a purposeful blindness

There’s a purposeful blindness that centers our perception.  I went out into the garden that hugs the south side of the house.  It tends to be a haven for butterflies, moths, and assorted flying bugs and beetles.  Thankfully, the ravenous Japanese beetles have gone after decimating my lily collection over several years.

I go out with my camera into the adolescent growth which sways with a gangly awkwardness as I wade through it.  Usually this is enough to send most winged beings flying for safer havens.  But that’s only been my perception.  Going over several pictures, I was amazed to find little bugs and beetles, ants and bees tucked away in the recesses of petals and leaves.

The first few shots of this bee balm caught the blossom and my little green friend didn’t appear to me until I stepped into the shadows and enlarged the shot.  He (she?) must have been having a kindness practice day because when I turned back, he was still there, ready to pose in several more angles.  He walked daintily across the petals and paused on the crest of the flower.  It reminded me of Thich Nhat Hanh’s teachings; to walk on the earth as we would on lotus petals without crushing them.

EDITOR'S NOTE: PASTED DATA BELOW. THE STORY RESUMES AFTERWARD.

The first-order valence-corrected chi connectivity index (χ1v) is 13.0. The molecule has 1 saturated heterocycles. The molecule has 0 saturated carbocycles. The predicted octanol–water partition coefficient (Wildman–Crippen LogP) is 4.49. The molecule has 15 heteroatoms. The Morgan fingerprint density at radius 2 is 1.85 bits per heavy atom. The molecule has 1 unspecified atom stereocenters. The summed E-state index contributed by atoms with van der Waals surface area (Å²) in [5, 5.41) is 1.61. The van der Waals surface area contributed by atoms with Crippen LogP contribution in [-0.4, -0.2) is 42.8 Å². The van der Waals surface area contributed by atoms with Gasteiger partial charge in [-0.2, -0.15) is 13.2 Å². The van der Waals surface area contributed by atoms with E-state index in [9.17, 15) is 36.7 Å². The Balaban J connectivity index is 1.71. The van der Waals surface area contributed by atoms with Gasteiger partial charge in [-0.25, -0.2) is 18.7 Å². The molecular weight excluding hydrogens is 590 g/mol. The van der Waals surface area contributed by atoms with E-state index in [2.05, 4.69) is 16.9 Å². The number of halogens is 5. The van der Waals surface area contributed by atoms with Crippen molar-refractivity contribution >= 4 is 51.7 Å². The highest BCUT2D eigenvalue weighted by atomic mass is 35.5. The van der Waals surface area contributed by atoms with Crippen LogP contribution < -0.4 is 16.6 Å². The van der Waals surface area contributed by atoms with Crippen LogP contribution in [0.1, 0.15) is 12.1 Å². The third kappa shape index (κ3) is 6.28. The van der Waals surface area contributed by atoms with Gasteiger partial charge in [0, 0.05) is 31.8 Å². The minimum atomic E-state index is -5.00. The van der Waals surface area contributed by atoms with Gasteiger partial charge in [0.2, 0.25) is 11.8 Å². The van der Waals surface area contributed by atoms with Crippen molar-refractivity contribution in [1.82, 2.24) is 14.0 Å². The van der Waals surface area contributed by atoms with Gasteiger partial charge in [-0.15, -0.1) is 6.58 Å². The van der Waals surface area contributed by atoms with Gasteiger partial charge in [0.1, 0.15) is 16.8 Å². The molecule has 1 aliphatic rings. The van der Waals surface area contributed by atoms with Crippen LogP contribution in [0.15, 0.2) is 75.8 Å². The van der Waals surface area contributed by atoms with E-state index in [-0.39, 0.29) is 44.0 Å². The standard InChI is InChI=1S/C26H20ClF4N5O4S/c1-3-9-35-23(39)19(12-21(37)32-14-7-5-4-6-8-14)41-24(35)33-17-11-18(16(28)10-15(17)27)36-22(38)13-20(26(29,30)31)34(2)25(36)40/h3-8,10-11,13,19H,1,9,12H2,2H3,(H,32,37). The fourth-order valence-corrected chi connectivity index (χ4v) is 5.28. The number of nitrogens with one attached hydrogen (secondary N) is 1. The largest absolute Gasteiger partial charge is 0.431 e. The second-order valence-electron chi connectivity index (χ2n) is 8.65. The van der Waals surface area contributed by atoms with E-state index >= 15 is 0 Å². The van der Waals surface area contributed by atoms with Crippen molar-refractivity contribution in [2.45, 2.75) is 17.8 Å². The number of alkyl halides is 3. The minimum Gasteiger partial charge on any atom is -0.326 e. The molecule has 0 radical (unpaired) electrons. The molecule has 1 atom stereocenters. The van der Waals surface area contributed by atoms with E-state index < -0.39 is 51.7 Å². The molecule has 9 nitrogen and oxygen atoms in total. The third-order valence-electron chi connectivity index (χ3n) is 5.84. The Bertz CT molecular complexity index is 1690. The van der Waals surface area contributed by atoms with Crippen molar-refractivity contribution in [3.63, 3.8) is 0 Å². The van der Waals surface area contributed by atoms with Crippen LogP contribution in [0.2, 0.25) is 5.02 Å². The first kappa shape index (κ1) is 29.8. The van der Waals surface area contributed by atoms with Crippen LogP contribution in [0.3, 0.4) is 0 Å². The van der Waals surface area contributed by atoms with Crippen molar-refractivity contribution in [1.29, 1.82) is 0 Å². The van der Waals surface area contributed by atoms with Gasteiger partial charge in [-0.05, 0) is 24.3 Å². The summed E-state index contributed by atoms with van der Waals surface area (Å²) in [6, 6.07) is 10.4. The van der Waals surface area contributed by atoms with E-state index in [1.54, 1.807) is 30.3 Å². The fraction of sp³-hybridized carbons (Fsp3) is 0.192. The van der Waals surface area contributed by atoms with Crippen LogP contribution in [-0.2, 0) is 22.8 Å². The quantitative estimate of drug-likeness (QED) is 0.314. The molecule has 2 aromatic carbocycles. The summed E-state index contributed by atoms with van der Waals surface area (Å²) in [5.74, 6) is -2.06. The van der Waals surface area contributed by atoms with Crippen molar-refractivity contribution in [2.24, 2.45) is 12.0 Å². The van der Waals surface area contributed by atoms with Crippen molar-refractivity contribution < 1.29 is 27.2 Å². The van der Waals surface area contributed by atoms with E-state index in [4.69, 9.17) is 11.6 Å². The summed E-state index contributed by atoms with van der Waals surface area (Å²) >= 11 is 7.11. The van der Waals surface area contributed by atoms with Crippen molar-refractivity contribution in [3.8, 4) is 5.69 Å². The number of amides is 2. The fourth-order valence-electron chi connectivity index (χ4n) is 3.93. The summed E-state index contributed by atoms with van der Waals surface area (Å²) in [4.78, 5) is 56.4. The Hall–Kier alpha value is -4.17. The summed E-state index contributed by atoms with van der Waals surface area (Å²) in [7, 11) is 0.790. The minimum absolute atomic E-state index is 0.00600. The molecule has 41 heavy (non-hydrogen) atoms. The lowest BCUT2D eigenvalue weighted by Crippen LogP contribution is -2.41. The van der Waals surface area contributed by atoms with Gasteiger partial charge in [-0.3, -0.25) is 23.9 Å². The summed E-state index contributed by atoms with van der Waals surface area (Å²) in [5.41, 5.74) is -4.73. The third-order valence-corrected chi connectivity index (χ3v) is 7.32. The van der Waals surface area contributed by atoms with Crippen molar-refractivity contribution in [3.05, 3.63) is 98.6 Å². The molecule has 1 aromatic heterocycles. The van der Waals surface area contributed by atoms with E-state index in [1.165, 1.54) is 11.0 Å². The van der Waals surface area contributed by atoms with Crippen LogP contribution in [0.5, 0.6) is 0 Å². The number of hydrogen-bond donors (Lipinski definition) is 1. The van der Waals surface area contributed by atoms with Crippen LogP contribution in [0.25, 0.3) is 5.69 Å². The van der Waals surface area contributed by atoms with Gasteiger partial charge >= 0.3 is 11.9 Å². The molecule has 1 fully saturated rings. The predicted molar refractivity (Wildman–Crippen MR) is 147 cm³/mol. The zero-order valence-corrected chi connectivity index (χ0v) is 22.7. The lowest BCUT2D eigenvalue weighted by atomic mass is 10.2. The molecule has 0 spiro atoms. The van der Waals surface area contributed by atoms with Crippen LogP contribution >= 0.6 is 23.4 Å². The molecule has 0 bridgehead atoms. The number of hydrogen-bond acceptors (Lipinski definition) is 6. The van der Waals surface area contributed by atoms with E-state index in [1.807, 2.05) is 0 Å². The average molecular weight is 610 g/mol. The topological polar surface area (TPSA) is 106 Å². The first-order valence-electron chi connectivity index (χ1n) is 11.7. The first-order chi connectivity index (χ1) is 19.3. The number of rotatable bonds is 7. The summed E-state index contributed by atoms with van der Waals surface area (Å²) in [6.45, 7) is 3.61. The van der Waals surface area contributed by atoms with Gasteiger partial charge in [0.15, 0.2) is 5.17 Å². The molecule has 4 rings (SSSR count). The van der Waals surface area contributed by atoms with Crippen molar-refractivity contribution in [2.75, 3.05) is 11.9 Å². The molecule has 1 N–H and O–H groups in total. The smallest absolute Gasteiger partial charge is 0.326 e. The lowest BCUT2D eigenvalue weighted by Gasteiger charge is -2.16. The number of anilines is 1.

It amazed me that he stayed for so long.  Mostly, it amazed me that I had not seen him in the viewfinder the first time.  And yet, it might have been a good thing because in the excitement of seeing that luminous green against the mouth-watering red, I might have become obsessed with getting the perfect picture and forgotten to be surprised by his tender relationship with the blossom.

Sometimes when we see everything, we miss what is important to truly see.

3 thoughts on “a purposeful blindness

  1. I love the way you use your daily incidents as vehicles for elucidating dharmic ideas. It’s a nice little kindess practice too:)

  2. This is so beautiful. I bow to your insights. Yesterday on my little ones insistence we discovered a new park that I immediately fell in love with. Today when my husband asked me if I wanted to go again, I armed myself with the camera in one hand and baby on the other and went walking there. A little voice was telling me I was going there with this obsession about what looks good and how to take a perfect picture…we went there and switched on the camera and the batteries were out! It was such a blessing for me. To let the obsessive mind go and just be there, present with the verdant green, and other colors.

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